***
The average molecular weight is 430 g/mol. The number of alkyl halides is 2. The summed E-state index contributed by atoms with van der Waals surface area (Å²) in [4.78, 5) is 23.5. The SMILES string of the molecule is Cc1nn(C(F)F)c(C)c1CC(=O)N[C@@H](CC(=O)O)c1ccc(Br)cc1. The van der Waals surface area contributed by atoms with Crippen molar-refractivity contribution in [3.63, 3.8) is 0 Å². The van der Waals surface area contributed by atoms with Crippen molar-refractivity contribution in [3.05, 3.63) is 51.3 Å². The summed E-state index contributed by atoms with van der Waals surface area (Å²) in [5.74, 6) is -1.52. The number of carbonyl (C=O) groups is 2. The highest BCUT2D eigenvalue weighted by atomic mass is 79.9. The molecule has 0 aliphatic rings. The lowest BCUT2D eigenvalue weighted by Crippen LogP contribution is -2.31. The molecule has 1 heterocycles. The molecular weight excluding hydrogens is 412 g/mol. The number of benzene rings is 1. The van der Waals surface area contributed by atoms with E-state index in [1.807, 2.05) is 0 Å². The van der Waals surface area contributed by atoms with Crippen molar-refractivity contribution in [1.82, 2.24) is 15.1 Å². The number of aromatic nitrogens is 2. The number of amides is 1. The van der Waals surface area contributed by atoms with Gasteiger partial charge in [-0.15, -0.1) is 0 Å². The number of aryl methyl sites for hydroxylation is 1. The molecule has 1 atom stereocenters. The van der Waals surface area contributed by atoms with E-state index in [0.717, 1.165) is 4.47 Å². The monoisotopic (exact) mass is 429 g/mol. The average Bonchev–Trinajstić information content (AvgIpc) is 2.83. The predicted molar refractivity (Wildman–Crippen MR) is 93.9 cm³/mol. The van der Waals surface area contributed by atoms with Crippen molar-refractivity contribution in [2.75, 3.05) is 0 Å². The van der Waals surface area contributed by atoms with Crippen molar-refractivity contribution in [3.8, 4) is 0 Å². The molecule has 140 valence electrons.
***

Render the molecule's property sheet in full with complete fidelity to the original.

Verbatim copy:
The average molecular weight is 430 g/mol. The number of alkyl halides is 2. The summed E-state index contributed by atoms with van der Waals surface area (Å²) in [4.78, 5) is 23.5. The SMILES string of the molecule is Cc1nn(C(F)F)c(C)c1CC(=O)N[C@@H](CC(=O)O)c1ccc(Br)cc1. The van der Waals surface area contributed by atoms with Crippen molar-refractivity contribution in [3.63, 3.8) is 0 Å². The van der Waals surface area contributed by atoms with Crippen molar-refractivity contribution in [3.05, 3.63) is 51.3 Å². The summed E-state index contributed by atoms with van der Waals surface area (Å²) in [5.74, 6) is -1.52. The number of carbonyl (C=O) groups is 2. The highest BCUT2D eigenvalue weighted by atomic mass is 79.9. The molecule has 0 aliphatic rings. The lowest BCUT2D eigenvalue weighted by Crippen LogP contribution is -2.31. The molecule has 1 heterocycles. The molecular weight excluding hydrogens is 412 g/mol. The number of benzene rings is 1. The van der Waals surface area contributed by atoms with E-state index in [1.807, 2.05) is 0 Å². The van der Waals surface area contributed by atoms with Crippen molar-refractivity contribution in [1.82, 2.24) is 15.1 Å². The number of aromatic nitrogens is 2. The number of amides is 1. The van der Waals surface area contributed by atoms with Gasteiger partial charge in [-0.15, -0.1) is 0 Å². The number of aryl methyl sites for hydroxylation is 1. The molecule has 1 atom stereocenters. The van der Waals surface area contributed by atoms with E-state index in [0.717, 1.165) is 4.47 Å². The monoisotopic (exact) mass is 429 g/mol. The average Bonchev–Trinajstić information content (AvgIpc) is 2.83. The predicted molar refractivity (Wildman–Crippen MR) is 93.9 cm³/mol. The van der Waals surface area contributed by atoms with Crippen molar-refractivity contribution in [2.75, 3.05) is 0 Å². The van der Waals surface area contributed by atoms with Crippen molar-refractivity contribution in [3.8, 4) is 0 Å². The molecule has 140 valence electrons.